|Asian Plant Di
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Real-Time news about Asian Plant Di (London Stock Exchange): 0 recent articles
|here and there: bizarre world
all those retail punters chasing dreams on two bit companies when there are solid companies like PALM right under their nose.
if they are being offered 50000rm per hectare....any take over will be north of £4
i would prefer the company to hang in there for a couple of years and grow production, revenue and profit....get the share price back into the £4/£5 range and then enjoy the attention of some suitors|
|here and there: hxxp://www.thestar.com.my/Business/Business-News/2014/03/01/FGV-eyes-Asian-Plantations-Malaysias-plantation-giant-in-expansion-mode/
FGV eyes Asian Plantations
BY HANIM ADNAN
An Asian Plantations palm oil mill.
FELDA Global Ventures Holdings Bhd (FGV) is hot on the trail of another round of landbank acquisitions this year.
The cash-rich plantation conglomerate is believed to have set its sights on Asian Plantations Ltd (APL), a Singapore-based plantation company that is listed on the Alternative Investment Market (AIM) of the London Stock Exchange.
Sources close to the deal tell StarBizWeek that discussion are still ongoing between the two parties.
"FGV is going to be busy with its international road show, which will kick-off next week. There is a possibility that the APL deal can be struck in the next few weeks," adds the sources.
It is still unclear whether FGV is looking to buy up the entire stake in APL or some of its maturing plantation assets. It is believed that the price being negotiated works out to be about RM50,000 per hectare.
As at press time, both FGV Group president and CEO Mohd Emir Mavani Abdullah and APL joint CEO and executive director Graeme Brown are unavailable to comment on the deal.
Last year, FGV undertook several major mergers and acquisitions (M&As), including the RM1.2bil takeover of Sabah-based plantation company Pontian United Plantations Bhd, the RM2.2bil purchase of the remaining 51% stake in its associate company, Felda Holdings Bhd, RM35mil for a 100-tonne-per-hour biodiesel plant in Pahang and RM44.2mil to buy a 95% stake in two plantation companies with 21,037ha of oil palm estates in West Kalimantan.
So, what makes APL such an attractive acquisition target for FGV?
While APL is perceived as a foreign-based group but in reality, it has a 100% Malaysian profile with its subsidiaries involved in oil palm plantations in Sarawak.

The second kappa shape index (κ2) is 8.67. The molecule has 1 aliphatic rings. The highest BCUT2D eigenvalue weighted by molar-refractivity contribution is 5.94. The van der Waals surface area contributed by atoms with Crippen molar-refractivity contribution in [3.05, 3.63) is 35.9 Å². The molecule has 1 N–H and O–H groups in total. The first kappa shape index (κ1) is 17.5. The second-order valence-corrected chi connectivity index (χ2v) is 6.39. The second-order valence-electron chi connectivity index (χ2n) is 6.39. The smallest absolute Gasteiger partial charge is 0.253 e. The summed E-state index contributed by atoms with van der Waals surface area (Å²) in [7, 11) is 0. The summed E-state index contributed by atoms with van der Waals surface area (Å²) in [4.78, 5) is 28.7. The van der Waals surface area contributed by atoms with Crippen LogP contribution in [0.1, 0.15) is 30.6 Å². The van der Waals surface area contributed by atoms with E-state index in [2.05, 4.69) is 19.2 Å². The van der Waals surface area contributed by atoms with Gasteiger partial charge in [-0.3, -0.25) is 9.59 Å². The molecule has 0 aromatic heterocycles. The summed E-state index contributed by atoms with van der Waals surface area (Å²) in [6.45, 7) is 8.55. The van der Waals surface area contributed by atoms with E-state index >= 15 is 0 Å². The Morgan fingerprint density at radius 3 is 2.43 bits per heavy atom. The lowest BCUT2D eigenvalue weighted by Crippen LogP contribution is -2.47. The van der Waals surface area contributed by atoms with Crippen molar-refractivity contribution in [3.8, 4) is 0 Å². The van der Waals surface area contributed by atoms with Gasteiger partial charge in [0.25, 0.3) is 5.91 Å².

The company was listed on AIM in 2009 with 4,795ha of landbank. Its shares traded at 75 pence with a market capitalisation of about US$30mil.
Now, the group has expanded with a total 20,770ha comprising five estates within Miri and Bintulu region, which are mostly revenue-generating .
Its share price as at Feb 27 is 220 pence with a market capitalisation of £102.5mil (RM561.7mil).
Some analysts feel that APL has potential to grow in value given the bullish outlook in crude palm oil (CPO) prices, which is forecast to reach RM3,000 per tonne by first half of this year.
Most important is that all the APL estates hold the agricultural title certificates, which are the highest form of legal title for plantation companies in East Malaysia under the Land Code.
These estates are serviced by the company's 120-tonne per hour palm oil mill, which is position near the deep water port of Bintulu, where four of the big palm oil refineries in Sarawak are located.
It is worth to note that APL's 29.5% major shareholder, Keresa Plantations Sdn Bhd, is owned by Tan Sri Leonard Linggi Anak Jugah who is a prominent figure in Sarawak business, legal and political circles.
APL's independent director is also a well known Sarawakian - Tan Sri Amar Leo Moggie - who is currently chairman of Tenaga Nasional Bhd.
Keresa Plantations claims to be the only Roundtable on Sustainable Palm Oil (RSPO) certified planter in Sarawak that produces certified sustainable palm oil for the export market.
Hence, Keresa has been thorough in ensuring that APL estates are on "mineral soil" as it has a policy that "the group does not and will not develop estates on peat soil."
According to a Singapore-based plantation analyst, APL is a hot target among large plantation companies because of it is very much an asset play with good prospects given the company's young palm tree oil age profile which are mostly under 15 years old.
Furthermore, the company's business strategy has always been to acquire "under-priced, properly zoned agricultural land in Malaysia, which can be developed into high-quality mature palm oil estates."
The analyst says APL's priority is to sell the land once it has matured and starts producing good fresh fruit bunches (FFB).
Normally, greenfield plantation in Sarawak is cheaper at about RM5,000 to RM7,000 per hectare given "the peat soil" condition and overlapping land title issues when compared to their peers in Peninsular Malaysia or Sabah.
But in APL's case, the analyst says most of its estates are already developed and sitting on mineral soil, thus the land valuation could possibly be higher in the RM50,000 per ha or more range.|
Asian Plant Di share price data is direct from the London Stock Exchange